A 68-year-old woman died after a ping-pong crash that occurred in the western Las Vegas Valley area. Police say that Shirley Roush, of Henderson, was inside a Kia Rio on Peacock Avenue between Charleston Boulevard and Alta Drive when the driver of a Honda Civic, who may have been racing against another vehicle, lost control of the car, crossed over into oncoming traffic, and struck Ms. Roush’s vehicle. Her Kia then careened into the pathway of a Ford van that was southbound on Peacock. As the investigation is still ongoing, the coroner is unsure which collision proved to be the fatal one. Authorities are still searching for the driver of the other red car.
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Speed in Collision Cases
Excessive velocity both increases the risk of a collision and increases the force in that collision, so speed is a factor in many of the fatal car crashes in Nevada. In both these instances, speed has a multiplying effect.
First, velocity exponentially increases stopping distance, which is the distance that a vehicle travels from the time a driver sees an approaching hazard to the time the vehicle stops safely. In just these few moments, most small vehicles cover about six car lengths when they are traveling at 30mph. At 60mph, the same vehicle’s stopping distance triples to eighteen car lengths, making it almost impossible to avoid a crash, especially if the driver was not maintaining a safe following distance.
Second, per Newton’s Second Law, speed multiples the force in any collision between two objects. In car crash cases, this law means that what would have been a non-injury “fender bender” at relatively low speeds is a serious injury collision when it takes place at higher speeds.
Although officials still do not know whether the first or second collision actually killed the victim, the outcome probably does not matter for tort law purposes, because of the foreseeability rule.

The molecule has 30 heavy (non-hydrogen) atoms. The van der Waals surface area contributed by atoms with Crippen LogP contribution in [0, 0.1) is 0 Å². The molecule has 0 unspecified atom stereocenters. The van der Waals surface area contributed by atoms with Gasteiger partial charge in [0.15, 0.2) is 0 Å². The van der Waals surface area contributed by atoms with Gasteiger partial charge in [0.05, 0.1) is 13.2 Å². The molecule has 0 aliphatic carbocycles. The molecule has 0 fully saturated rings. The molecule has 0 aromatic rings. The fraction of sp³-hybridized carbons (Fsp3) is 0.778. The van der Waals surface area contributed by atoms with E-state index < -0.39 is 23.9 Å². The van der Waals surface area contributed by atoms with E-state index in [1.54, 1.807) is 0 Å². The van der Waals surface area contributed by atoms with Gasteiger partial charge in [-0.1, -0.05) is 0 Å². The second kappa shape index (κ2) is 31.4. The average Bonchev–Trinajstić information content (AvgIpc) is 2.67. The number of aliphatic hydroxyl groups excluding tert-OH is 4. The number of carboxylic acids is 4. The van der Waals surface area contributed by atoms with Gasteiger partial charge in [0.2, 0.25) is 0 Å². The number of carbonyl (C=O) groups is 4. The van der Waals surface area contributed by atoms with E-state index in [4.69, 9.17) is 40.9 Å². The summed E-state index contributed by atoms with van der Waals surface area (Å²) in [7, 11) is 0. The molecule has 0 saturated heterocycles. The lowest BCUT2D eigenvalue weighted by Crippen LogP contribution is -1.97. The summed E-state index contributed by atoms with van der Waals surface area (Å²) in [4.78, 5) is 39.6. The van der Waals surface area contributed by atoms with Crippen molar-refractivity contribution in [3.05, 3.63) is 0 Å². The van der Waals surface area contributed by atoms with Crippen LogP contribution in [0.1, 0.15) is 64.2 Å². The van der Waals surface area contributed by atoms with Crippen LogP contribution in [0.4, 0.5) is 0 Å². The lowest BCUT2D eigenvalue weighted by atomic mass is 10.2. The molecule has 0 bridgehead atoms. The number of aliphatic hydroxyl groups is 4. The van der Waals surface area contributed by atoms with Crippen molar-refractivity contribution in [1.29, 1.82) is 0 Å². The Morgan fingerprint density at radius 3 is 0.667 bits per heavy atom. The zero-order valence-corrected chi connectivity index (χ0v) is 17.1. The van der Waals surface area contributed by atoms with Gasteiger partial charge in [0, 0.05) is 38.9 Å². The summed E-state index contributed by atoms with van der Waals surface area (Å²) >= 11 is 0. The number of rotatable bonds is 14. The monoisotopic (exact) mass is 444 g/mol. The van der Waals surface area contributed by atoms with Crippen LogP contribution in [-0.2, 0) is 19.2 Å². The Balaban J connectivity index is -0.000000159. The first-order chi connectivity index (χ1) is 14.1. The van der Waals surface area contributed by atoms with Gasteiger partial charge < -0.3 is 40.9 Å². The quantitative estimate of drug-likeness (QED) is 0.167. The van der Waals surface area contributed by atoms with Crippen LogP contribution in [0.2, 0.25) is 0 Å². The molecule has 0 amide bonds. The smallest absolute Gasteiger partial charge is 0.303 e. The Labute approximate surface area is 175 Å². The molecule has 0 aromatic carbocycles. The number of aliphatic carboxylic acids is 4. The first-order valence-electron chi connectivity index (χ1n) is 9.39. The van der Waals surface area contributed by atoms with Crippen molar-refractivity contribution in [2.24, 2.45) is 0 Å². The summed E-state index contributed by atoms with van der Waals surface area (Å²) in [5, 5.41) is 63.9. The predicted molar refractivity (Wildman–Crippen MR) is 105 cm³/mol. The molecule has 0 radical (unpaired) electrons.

If a person is negligent, that person is liable for all the foreseeable consequences of that negligence. This rule often comes into play in rear-end collision cases, when a tortfeasor (negligent driver) rear ends a victim and pushes that vehicle into oncoming traffic, whereupon the victim is injured. The fact that the racing driver is responsible is important for punitive damages purposes, as outlined below.
In all cases, car crash victims are eligible for money that compensates them for their economic losses, including medical bills, and their non-economic losses, including pain and suffering.
Additionally, if the tortfeasor deliberately ignored a known risk and thereby endangered the safety or property of others, additional punitive damages may be in order. This money is available whenever the tortfeasor acted recklessly, perhaps by street racing or by driving with a very high BAC. The victim must present clear and convincing evidence of such wrongdoing to obtain such damages.
Contact an Assertive Attorney
Car crash victims are often entitled to substantial compensation for their serious injuries. For a free consultation with an experienced personal injury lawyer in Las Vegas, contact Naqvi Injury Law. We do not charge upfront legal fees in car crash cases.